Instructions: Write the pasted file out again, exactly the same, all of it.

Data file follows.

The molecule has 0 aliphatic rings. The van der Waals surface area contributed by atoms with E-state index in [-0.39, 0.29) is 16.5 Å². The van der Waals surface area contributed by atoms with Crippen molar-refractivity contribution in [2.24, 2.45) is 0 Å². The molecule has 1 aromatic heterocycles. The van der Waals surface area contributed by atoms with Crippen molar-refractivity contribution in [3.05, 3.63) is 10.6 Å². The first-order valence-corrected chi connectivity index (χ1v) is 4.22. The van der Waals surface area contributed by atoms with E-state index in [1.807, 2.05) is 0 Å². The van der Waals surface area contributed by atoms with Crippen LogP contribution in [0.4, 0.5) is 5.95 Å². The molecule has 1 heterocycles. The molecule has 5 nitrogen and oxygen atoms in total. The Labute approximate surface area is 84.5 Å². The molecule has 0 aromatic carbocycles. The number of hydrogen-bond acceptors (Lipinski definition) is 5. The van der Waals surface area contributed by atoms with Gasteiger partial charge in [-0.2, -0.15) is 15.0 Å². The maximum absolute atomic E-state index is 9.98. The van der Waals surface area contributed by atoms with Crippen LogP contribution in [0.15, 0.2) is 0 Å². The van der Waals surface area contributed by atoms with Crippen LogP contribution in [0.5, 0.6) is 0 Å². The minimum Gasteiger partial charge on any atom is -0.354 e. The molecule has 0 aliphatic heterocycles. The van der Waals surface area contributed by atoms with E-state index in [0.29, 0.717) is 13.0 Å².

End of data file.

The molecule has 0 aliphatic rings. The van der Waals surface area contributed by atoms with E-state index in [-0.39, 0.29) is 16.5 Å². The van der Waals surface area contributed by atoms with Crippen molar-refractivity contribution in [2.24, 2.45) is 0 Å². The molecule has 1 aromatic heterocycles. The van der Waals surface area contributed by atoms with Crippen molar-refractivity contribution in [3.05, 3.63) is 10.6 Å². The first-order valence-corrected chi connectivity index (χ1v) is 4.22. The van der Waals surface area contributed by atoms with E-state index in [1.807, 2.05) is 0 Å². The van der Waals surface area contributed by atoms with Crippen LogP contribution in [0.4, 0.5) is 5.95 Å². The molecule has 1 heterocycles. The molecule has 5 nitrogen and oxygen atoms in total. The Labute approximate surface area is 84.5 Å². The molecule has 0 aromatic carbocycles. The number of hydrogen-bond acceptors (Lipinski definition) is 5. The van der Waals surface area contributed by atoms with Gasteiger partial charge in [-0.2, -0.15) is 15.0 Å². The maximum absolute atomic E-state index is 9.98. The van der Waals surface area contributed by atoms with Crippen LogP contribution in [0.15, 0.2) is 0 Å². The van der Waals surface area contributed by atoms with Crippen LogP contribution in [0.5, 0.6) is 0 Å². The minimum Gasteiger partial charge on any atom is -0.354 e. The molecule has 0 aliphatic heterocycles. The van der Waals surface area contributed by atoms with E-state index in [0.29, 0.717) is 13.0 Å².